Ruled by the Calender? : Public sector and university managers on meetings, calenders and time
Summary, in English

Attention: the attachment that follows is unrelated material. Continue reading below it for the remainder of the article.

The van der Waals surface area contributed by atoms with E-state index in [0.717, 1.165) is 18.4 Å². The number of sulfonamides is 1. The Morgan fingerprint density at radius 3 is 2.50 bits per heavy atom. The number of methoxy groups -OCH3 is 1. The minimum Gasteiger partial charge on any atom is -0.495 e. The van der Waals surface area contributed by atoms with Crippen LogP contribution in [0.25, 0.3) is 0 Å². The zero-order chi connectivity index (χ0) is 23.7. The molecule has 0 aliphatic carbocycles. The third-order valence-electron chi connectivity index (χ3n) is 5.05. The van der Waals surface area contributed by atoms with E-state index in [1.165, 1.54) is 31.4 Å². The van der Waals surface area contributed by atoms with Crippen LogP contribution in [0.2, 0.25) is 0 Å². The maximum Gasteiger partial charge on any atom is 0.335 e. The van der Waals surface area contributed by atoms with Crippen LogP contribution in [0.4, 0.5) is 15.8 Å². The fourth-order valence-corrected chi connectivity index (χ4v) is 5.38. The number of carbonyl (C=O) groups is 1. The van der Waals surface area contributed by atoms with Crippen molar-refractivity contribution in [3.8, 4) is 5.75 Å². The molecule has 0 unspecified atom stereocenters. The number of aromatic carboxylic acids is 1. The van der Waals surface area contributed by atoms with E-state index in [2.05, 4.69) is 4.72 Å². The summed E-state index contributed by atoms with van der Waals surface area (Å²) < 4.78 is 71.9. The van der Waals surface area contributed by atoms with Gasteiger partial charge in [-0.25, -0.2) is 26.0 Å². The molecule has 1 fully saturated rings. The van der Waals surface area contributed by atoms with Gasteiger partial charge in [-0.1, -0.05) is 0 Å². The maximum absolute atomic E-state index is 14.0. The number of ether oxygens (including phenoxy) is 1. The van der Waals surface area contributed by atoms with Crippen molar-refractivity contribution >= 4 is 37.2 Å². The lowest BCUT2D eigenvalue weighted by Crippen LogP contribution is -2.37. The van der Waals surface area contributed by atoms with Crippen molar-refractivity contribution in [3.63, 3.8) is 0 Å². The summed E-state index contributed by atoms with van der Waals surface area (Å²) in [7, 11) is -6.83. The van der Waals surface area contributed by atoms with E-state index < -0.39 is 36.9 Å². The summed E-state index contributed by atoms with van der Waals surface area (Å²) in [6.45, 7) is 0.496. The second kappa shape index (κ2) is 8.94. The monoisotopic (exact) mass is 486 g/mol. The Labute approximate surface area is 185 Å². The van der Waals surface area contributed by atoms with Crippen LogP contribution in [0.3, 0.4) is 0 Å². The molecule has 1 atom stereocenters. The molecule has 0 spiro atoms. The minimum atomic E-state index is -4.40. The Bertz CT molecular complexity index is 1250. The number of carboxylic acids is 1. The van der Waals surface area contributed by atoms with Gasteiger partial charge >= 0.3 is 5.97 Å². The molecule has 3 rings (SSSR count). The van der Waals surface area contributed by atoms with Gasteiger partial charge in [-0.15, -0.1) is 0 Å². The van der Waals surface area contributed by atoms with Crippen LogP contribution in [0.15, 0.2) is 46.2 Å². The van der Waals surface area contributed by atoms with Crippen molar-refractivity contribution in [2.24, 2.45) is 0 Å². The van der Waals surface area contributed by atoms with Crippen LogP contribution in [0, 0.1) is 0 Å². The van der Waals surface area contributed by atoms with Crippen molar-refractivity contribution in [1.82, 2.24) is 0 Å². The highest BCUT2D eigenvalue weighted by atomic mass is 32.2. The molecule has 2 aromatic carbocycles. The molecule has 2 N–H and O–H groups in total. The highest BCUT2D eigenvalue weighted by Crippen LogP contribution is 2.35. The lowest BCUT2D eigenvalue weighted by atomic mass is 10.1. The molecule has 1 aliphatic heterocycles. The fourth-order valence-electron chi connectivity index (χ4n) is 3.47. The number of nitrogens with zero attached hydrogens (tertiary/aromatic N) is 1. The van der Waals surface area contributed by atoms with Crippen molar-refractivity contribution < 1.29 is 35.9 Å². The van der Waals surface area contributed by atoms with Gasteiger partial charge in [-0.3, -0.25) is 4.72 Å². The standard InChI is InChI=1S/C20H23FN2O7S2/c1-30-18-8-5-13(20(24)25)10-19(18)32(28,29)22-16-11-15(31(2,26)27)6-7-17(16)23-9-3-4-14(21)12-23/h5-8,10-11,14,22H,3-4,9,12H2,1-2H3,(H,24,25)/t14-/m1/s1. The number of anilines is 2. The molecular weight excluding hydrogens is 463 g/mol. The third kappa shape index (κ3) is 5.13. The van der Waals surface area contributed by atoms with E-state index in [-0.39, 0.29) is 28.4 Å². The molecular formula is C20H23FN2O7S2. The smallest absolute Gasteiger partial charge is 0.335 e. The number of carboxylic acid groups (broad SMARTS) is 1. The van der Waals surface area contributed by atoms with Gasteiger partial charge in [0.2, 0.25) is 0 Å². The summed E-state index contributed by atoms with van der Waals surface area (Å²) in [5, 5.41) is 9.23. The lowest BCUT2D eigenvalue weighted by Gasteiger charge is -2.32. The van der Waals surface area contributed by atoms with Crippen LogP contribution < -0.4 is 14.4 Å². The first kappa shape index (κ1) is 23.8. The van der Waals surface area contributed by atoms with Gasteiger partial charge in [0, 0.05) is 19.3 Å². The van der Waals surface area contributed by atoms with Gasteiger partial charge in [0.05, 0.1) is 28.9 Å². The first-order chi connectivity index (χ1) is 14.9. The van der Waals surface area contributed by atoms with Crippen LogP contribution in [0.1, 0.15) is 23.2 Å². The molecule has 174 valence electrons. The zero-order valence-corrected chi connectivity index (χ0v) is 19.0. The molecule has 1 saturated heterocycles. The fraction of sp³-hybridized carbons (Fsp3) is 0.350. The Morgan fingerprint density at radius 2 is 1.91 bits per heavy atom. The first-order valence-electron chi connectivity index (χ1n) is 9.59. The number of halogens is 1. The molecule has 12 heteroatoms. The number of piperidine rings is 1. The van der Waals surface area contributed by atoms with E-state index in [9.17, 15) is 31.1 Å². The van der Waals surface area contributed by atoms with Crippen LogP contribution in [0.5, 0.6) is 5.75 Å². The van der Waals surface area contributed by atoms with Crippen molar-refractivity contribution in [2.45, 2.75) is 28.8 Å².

This paper discusses modern organizational meetings in the public sector, with a focus on time, specifically the planning and scheduling of time among managers. In this qualitative analysis, data were gathered through an ethnographic study of managers in several public organizations, all in Sweden. During interviews and field observations, managers told about their time work involving strategies for dealing with their fully booked calendars, or for handling what they described as boring or meaningless meetings. These strategies can be conceptualized as a form of “meeting resistance” among the managers in these organizations. Their retold experiences and strategies raise issues of meeting resistance in relation to the meetingization of contemporary work life and, in a wider sense, questions of power and control over time at work. By using a variety of strategies for negotiating and resisting the rule of the calendar, managers may achieve a greater sense of control over their time. Nevertheless, despite their strategies and resistance, the machinery of meetings is hard to stop due to an Eigendynamik of meetings.